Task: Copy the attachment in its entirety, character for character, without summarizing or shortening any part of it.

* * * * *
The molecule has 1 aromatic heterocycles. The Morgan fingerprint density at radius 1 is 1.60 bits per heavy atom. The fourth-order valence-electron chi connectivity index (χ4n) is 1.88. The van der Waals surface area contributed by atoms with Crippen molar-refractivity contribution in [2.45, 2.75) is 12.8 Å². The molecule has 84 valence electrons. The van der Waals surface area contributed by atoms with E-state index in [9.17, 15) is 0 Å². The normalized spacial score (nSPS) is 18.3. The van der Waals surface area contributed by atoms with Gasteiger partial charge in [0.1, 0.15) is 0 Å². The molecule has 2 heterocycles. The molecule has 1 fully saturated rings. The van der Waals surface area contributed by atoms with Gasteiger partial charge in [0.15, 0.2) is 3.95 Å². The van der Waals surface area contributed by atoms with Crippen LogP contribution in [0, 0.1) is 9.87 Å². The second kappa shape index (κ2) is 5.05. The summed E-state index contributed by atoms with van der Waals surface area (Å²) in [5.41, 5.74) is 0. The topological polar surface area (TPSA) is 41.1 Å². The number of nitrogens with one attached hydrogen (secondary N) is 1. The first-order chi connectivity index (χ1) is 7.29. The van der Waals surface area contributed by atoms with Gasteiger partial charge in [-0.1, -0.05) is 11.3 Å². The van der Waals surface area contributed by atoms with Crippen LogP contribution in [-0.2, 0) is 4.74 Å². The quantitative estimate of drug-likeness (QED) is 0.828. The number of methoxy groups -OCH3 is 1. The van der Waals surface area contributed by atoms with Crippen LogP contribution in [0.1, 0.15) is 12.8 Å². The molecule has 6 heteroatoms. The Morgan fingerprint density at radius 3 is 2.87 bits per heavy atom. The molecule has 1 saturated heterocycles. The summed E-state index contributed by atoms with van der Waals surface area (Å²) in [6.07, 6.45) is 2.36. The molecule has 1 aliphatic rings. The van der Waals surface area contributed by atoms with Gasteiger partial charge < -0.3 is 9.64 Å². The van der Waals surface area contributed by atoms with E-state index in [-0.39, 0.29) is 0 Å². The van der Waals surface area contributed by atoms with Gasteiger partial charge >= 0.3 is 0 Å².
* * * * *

The molecule has 1 aromatic heterocycles. The Morgan fingerprint density at radius 1 is 1.60 bits per heavy atom. The fourth-order valence-electron chi connectivity index (χ4n) is 1.88. The van der Waals surface area contributed by atoms with Crippen molar-refractivity contribution in [2.45, 2.75) is 12.8 Å². The molecule has 84 valence electrons. The van der Waals surface area contributed by atoms with E-state index in [9.17, 15) is 0 Å². The normalized spacial score (nSPS) is 18.3. The van der Waals surface area contributed by atoms with Gasteiger partial charge in [0.1, 0.15) is 0 Å². The molecule has 2 heterocycles. The molecule has 1 fully saturated rings. The van der Waals surface area contributed by atoms with Gasteiger partial charge in [0.15, 0.2) is 3.95 Å². The van der Waals surface area contributed by atoms with Crippen LogP contribution in [0, 0.1) is 9.87 Å². The second kappa shape index (κ2) is 5.05. The summed E-state index contributed by atoms with van der Waals surface area (Å²) in [5.41, 5.74) is 0. The topological polar surface area (TPSA) is 41.1 Å². The number of nitrogens with one attached hydrogen (secondary N) is 1. The first-order chi connectivity index (χ1) is 7.29. The van der Waals surface area contributed by atoms with Gasteiger partial charge in [-0.1, -0.05) is 11.3 Å². The van der Waals surface area contributed by atoms with Crippen LogP contribution in [-0.2, 0) is 4.74 Å². The quantitative estimate of drug-likeness (QED) is 0.828. The number of methoxy groups -OCH3 is 1. The van der Waals surface area contributed by atoms with Crippen LogP contribution in [0.1, 0.15) is 12.8 Å². The molecule has 6 heteroatoms. The Morgan fingerprint density at radius 3 is 2.87 bits per heavy atom. The molecule has 1 saturated heterocycles. The summed E-state index contributed by atoms with van der Waals surface area (Å²) in [6.07, 6.45) is 2.36. The molecule has 1 aliphatic rings. The van der Waals surface area contributed by atoms with Gasteiger partial charge < -0.3 is 9.64 Å². The van der Waals surface area contributed by atoms with E-state index in [-0.39, 0.29) is 0 Å². The van der Waals surface area contributed by atoms with Gasteiger partial charge >= 0.3 is 0 Å².